Is the Grinch a Sex Thing?

The Grinch is the latest character to join the growing cast of seasonal sex symbols

Jim Carrey Stars As The Grinch, The Green Monster Who Disguises Himself As Santa Claus And Burglarizes Every Single House In The Village Of Whoville On Christmas Eve In The Live-Action Adaptation Of The Famous Christmas Tale, "Dr. Seuss' How The Grinch Stole Christmas," Directed By Ron Howard.
Move over Sexy Santa, it's Grinch season.
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Beginning with Father Christmas himself, we horny little Yuletide revelers clearly have no problem turning Christmas into a sex thing. From the blatantly horny Christmas songs that fill radio airwaves to the ever-growing abundance of Santa porn available online, the annual celebration of the birth of Christ has long since morphed into an unabashedly kinky sexual feast day.

In recent years, another, perhaps more surprising character has joined the growing cast of horny holiday icons: the Grinch. From Rihanna posing in a fluffy green bra and panty set to Kylie Jenner and Lizzo taking turns flaunting sexy “Mrs. Grinch” outfits, the grouchy character once synonymous with a lack of Christmas cheer has clearly taken on new life as a seasonal sex symbol.

According to the New York Times, this growing “genre of sexualized Grinch content” includes everything from a NSFW Grinch-themed photoshoot that has become something of a social media tradition since it was posted three years ago, to a Yassified version of the Grinch anyone can achieve this year thanks to a “Cute Grinch” Instagram filter that gives users glowing green skin, long eyelashes and curling green brows. Last year, an SNL sketch starring Pete Davidson as the Grinch who spiced up a married couple’s sex life features a suggestive quip about the Grinch’s heart not being “the only thing that grew three sizes” last night, and earlier this month comedian Meggie Gates penned a horny ode to the Grinch’s sexual prowess for Cosmopolitan, hailing the holiday villain as a “green goblin bad boy” simply “dripping with raw masculinity.”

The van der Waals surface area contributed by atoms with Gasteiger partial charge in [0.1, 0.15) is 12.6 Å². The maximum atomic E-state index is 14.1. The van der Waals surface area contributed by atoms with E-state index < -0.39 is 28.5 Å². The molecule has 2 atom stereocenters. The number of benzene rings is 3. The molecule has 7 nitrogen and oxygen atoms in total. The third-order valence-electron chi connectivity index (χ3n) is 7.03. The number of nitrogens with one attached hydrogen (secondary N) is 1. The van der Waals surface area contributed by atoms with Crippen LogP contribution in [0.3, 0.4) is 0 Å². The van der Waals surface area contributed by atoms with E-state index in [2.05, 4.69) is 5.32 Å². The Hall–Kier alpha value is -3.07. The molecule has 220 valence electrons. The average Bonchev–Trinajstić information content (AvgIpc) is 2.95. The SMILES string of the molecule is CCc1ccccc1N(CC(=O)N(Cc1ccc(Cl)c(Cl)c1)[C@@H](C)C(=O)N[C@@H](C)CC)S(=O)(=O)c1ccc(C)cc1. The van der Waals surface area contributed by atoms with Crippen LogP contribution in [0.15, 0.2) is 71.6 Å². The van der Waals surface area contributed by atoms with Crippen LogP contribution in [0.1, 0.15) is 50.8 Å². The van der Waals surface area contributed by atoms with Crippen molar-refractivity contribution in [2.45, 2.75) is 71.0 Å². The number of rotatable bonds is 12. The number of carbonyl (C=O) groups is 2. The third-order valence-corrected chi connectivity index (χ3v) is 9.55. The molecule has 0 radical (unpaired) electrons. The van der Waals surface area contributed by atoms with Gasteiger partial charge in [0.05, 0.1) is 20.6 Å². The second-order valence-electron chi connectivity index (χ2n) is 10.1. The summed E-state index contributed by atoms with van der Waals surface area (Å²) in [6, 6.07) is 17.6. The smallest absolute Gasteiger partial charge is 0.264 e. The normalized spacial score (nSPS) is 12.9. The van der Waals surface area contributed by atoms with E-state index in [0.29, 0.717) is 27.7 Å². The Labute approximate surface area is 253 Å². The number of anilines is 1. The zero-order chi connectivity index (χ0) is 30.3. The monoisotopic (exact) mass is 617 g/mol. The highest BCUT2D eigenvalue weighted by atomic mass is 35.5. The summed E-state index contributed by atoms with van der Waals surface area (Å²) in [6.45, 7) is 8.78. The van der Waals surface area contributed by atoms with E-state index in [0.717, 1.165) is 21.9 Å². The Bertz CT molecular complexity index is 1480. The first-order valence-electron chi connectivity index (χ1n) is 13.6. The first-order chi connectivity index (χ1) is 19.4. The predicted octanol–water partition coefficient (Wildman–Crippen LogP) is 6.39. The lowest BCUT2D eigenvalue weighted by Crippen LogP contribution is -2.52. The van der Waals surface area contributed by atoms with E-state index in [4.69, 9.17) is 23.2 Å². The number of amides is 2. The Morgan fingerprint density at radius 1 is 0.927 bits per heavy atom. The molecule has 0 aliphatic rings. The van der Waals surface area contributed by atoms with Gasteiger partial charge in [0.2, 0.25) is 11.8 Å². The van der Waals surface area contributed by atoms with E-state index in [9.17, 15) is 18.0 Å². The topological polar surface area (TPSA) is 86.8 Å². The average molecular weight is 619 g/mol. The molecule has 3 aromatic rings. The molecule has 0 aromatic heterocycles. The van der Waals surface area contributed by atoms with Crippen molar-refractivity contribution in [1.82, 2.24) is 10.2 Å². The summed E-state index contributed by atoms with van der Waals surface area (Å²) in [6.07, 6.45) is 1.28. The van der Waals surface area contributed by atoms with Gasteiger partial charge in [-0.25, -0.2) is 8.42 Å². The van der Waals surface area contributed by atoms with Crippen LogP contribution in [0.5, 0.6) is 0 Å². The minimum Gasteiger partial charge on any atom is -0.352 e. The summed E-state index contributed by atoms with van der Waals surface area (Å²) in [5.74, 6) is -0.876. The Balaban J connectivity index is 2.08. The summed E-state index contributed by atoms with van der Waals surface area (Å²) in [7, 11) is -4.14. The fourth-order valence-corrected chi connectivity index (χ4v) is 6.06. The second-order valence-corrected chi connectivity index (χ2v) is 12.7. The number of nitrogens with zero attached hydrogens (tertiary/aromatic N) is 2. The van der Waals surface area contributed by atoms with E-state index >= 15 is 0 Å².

While the Grinch’s newfound sex-symbol status may seem surprising given the character’s origins as a villain described as “a three decker sauerkraut and toadstool sandwich” in a children’s picture book, this recent evolution seems all but inevitable given the current state of sex and the internet today.

In our current horny era, we have little interest in sex without irony (at least online). From Victoria’s Secret Angels to the Playboy Bunnies of the Hefner era, our old bastions of unironic sexiness have fallen, often revealing dark realities of abuse and exploitation behind their glossy, pushed-up exteriors. In their place have risen a new cast of surprising, sometimes ironic, occasionally absurd and always memeable new sexual icons, from the Grinch and Yukon Cornelius to Pete Davidson himself.

At a time when sex in our culture is an increasingly fraught, heavy topic dominated by accusations and revelations of sexual abuse and harassment, there is an increasing thirst for lighter, innocuous displays of sexual desire. Publicly lusting over the Grinch and his “dump truck” ass adds some levity. It allows us to explore and express sexual desire, however ironically, in a way that feels safe, harmless and enjoyable at a time when so much of our sexual discourse is shrouded in darkness.

Conversations about sex today are often necessarily bleak, fraught and complicated. Telling the internet you want that crooked dirty jockey to bang you with his 39 and a half foot pole is not.

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